The Irish Whiskey Renaissance

If you happened to be strutting down the streets of Venice, Genoa, Florence or some enlightened European city sometime in the 15th century, you might be lucky enough to catch a glimpse of one of the greats. Botticelli or perhaps even Da Vinci, flitting about, drinking wine, doing art things and generally advancing the cause of human civilization. The Renaissance was a period of enlightenment that followed the darkness of the middle ages, a time when a solar eclipse ended up with someone being burned as a witch and depth in a painting meant a picture of a lake.

So, what, in the name of god, has this got to do with Irish whiskey? After decades of darkness, we are now seeing the rapid emergence of a thriving Irish whiskey industry. It brings with it, jobs, a boost to tourism and some absolutely delicious golden nectar. 

Irish whiskey was once the most popular style of whiskey in the world, accounting for around 60% of global consumption at its zenith during the 19th century. There were distilleries and whiskey bonders in every major town in Ireland, we were the envy of our Scottish brethren. When people called for whiskey, they meant Irish. We were the toast of Kings and Queens, the choice of the discerning consumer, the whiskey of choice for great houses around the world. Irish whiskey was synonymous with quality and luxury, but, it wasn’t to last.

Along with prohibition in the US (our largest export market), our reticence to adopt new technologies, a trade war with Britain and our own governments lack of support for the industry, Irish whiskey went into a death spiral. Irish whiskey plummeted to a mere 1% of the global market, with the remaining distilleries being forced to band together in order to stave off total collapse.

A question I frequently ask when I host whiskey tastings in Ireland is, ‘what percentage of whiskey sold globally is Irish?’ i.e., if 100 bottles of whiskey are sold around the world, how many are Irish whiskey? The answers vary wildly and are usually overconfident to the point of being humorous. Irish people will regularly tell me that we must be 50% ,60%, or even 70% of the global market! In fact, that figure is closer to 10%. All this means is that there is space in the market for all the new Irish distilleries to expand into. We know that the other 90% of consumers around the world are already whiskey drinkers, the challenge is to convince them to buy Irish instead. The reason we overestimate the prevalence of Irish Whiskey globally is because 80% of whiskey sold in Ireland is Irish. In almost every part of Ireland there are now lighthouses and bastions of Irish whiskey, such as Dick Macs in Dingle, the Sky and the Ground in Wexford or the Thomas Connolly in Sligo town providing an impressive showcase of the best whiskey Ireland has available.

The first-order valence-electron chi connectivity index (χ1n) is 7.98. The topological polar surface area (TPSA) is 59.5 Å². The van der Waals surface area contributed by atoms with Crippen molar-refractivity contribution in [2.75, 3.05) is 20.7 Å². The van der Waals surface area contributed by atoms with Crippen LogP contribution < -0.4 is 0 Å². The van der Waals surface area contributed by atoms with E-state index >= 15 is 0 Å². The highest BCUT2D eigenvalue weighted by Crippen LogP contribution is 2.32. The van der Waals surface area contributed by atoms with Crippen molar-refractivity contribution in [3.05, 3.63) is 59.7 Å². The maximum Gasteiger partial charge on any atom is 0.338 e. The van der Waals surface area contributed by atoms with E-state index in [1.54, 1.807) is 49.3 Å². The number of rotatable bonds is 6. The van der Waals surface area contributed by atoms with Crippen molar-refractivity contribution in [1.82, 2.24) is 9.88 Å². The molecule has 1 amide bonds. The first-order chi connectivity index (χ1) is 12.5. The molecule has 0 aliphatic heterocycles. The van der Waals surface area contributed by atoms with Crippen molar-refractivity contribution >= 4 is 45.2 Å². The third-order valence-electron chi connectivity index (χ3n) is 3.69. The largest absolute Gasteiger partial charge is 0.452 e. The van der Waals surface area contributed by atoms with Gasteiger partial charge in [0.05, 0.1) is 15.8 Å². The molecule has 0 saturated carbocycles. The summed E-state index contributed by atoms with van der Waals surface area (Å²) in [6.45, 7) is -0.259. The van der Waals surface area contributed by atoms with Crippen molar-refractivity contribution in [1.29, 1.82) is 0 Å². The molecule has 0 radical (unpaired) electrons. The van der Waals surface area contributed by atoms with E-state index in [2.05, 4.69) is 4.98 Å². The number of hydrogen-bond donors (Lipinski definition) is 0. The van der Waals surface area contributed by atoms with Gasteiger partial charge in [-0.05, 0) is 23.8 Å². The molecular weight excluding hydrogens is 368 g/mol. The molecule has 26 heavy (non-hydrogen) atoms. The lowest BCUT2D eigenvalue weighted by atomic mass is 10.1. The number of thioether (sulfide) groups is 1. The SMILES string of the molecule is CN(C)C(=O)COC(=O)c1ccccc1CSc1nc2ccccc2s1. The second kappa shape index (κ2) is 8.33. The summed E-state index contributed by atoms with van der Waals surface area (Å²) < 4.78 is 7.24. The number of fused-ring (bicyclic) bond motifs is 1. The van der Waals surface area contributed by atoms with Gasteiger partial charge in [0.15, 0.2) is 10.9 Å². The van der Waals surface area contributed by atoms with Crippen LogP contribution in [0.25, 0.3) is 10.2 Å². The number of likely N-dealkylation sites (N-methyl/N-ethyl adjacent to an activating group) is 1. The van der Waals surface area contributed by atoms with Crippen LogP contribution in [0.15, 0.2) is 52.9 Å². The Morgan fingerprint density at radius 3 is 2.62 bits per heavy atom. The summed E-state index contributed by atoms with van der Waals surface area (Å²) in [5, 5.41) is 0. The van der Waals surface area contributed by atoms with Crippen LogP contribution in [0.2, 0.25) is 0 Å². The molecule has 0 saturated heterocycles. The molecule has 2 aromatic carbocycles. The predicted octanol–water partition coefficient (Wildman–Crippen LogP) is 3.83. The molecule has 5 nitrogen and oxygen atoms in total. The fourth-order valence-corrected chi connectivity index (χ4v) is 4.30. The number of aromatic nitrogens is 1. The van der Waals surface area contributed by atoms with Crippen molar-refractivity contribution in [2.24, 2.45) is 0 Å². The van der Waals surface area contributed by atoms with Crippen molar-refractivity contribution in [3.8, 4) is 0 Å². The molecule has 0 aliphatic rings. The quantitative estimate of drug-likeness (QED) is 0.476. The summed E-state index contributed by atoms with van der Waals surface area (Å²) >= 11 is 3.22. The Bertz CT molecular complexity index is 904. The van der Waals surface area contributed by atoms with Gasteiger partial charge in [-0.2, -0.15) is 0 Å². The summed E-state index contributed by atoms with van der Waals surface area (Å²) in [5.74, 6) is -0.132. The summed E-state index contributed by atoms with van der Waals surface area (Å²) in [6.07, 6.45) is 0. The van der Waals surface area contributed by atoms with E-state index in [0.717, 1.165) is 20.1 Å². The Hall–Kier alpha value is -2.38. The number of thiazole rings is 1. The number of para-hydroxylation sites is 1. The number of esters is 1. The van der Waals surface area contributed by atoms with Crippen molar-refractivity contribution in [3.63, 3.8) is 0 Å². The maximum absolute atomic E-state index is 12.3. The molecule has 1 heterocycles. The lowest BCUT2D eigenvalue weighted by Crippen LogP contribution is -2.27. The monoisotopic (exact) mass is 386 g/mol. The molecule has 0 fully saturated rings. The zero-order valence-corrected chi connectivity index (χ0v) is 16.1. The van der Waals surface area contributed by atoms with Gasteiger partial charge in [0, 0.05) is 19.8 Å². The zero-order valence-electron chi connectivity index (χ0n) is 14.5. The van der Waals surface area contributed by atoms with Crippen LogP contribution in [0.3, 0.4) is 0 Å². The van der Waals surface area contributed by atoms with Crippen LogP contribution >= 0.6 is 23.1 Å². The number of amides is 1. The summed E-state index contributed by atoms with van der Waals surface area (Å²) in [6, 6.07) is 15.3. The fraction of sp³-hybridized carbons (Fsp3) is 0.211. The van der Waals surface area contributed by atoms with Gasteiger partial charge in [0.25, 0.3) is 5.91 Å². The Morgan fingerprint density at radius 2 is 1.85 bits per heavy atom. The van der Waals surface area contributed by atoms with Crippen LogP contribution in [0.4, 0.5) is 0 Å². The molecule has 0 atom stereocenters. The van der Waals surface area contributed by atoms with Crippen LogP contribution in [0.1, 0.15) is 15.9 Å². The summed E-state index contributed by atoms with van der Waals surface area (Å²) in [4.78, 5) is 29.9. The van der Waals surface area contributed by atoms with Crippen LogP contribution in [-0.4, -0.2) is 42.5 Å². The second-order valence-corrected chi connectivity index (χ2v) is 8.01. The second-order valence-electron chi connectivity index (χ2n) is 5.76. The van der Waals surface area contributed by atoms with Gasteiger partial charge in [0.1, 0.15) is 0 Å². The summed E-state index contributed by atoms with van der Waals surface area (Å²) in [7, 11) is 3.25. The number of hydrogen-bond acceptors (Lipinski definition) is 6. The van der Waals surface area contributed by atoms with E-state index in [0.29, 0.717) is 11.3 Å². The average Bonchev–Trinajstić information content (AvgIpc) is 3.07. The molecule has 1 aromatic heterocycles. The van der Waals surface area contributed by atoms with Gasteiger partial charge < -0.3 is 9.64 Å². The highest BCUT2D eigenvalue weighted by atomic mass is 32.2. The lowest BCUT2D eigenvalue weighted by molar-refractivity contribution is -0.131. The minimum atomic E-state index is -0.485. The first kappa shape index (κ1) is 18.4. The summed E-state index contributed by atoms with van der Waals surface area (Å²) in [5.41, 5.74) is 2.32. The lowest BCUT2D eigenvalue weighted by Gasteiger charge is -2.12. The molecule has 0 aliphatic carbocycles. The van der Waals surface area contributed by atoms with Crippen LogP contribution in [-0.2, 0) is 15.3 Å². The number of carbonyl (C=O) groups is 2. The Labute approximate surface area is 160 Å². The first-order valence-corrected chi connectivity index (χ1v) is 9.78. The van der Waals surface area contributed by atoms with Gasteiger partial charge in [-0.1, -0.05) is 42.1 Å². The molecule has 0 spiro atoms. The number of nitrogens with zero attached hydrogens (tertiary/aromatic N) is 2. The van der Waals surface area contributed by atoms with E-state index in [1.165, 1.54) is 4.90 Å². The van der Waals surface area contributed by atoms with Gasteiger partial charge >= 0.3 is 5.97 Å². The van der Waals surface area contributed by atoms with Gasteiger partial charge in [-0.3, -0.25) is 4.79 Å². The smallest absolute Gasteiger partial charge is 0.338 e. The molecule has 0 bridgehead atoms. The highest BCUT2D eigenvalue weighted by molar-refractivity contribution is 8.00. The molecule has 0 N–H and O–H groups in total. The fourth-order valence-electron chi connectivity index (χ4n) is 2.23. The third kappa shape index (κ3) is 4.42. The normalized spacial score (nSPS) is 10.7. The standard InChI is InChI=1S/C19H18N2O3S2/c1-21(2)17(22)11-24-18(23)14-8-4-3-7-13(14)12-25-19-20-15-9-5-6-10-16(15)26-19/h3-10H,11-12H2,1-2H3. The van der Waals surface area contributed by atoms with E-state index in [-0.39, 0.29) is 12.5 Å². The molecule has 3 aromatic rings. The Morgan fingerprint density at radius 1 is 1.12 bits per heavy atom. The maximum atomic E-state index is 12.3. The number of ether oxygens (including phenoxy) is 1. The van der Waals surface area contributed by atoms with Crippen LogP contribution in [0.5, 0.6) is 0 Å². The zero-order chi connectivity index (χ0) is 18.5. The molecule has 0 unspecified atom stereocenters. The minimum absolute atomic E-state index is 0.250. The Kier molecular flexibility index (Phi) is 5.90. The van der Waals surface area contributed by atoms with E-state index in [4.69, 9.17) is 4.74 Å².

Thankfully for the industry, tastes have changed, we put our faith in innovation, we received large scale investment from multi-national companies, we got clever, we found our niche and now, like Gloria Gaynor, we are back. Many Irish distilleries have focused on sustainability and traceability which appeals to the modern consumer. We are not bound by the same restrictive rules when it comes to wood as the Scotch or Bourbon industries. This allows a unique opportunity to use a variety of wood and cask types which would not be permitted by our competitors giving us a unique selling point. Almost every multi-national drinks company now has a stake in Ireland in one capacity or another, be that brand or distillery, helping to expand brand reach and investing heavily in the tourism side of the business.

According to market data, Irish Whiskey has been one of the fastest growing global spirits categories every year for the last decade. We have seen new distilleries springing up with such rapidity its almost impossible to keep track. In 2010 there were only 4 distilleries, now we have around 38 with that number increasing on an almost monthly basis. We now sell north of 12 million 9-litre cases of whiskey every year, a high we have not hit since the early 1900s! We are projected to outsell our Scottish cousins by 2030 for the first time in living memory, it’s all going so so well.

You’re waiting for the, but, aren’t you? Thankfully, for now, there aren’t too many underlying factors which can derail this train. There are definitely questions around transparency and around what exactly should qualify as specific categories of Irish whiskey but that is far too nerdy and technical for this piece, which is intended as a celebration of success! We are most definitely succeeding, interest in the category has never been higher with investment pouring in from around the world and new Irish whiskey filling glasses globally.

In Ireland we are drinking more Irish whiskey overall, but some of the largest growth has been in the premium category. Growth of both established prestige brands like Midleton Very Rare and Redbreast as well as fledgling ones such as Dingle, Glendalough and Waterford has been nothing short of remarkable. The clamor for each new release or special edition seeing many of them sell out in minutes!

You need only cast a casual glance at the shelves in your nearest off license or supermarket to see the range of choices has increased massively in recent years. Choice can in some cases be paralyzing, the buyer’s remorse that comes with choosing a whiskey you don’t like or that perhaps is not to your taste can be substantial. It is impossible to keep track of the world of whiskey sometimes even if you’re an expert so there’s no shame in asking even the most basic of questions. Do not be intimated, ask in your local independent, check out online reviews or follow me on Instagram (@thelordofthelastdrop)

We are on the Irish whiskey rocket ship and we’re hoping to ride it all the way to the moon!


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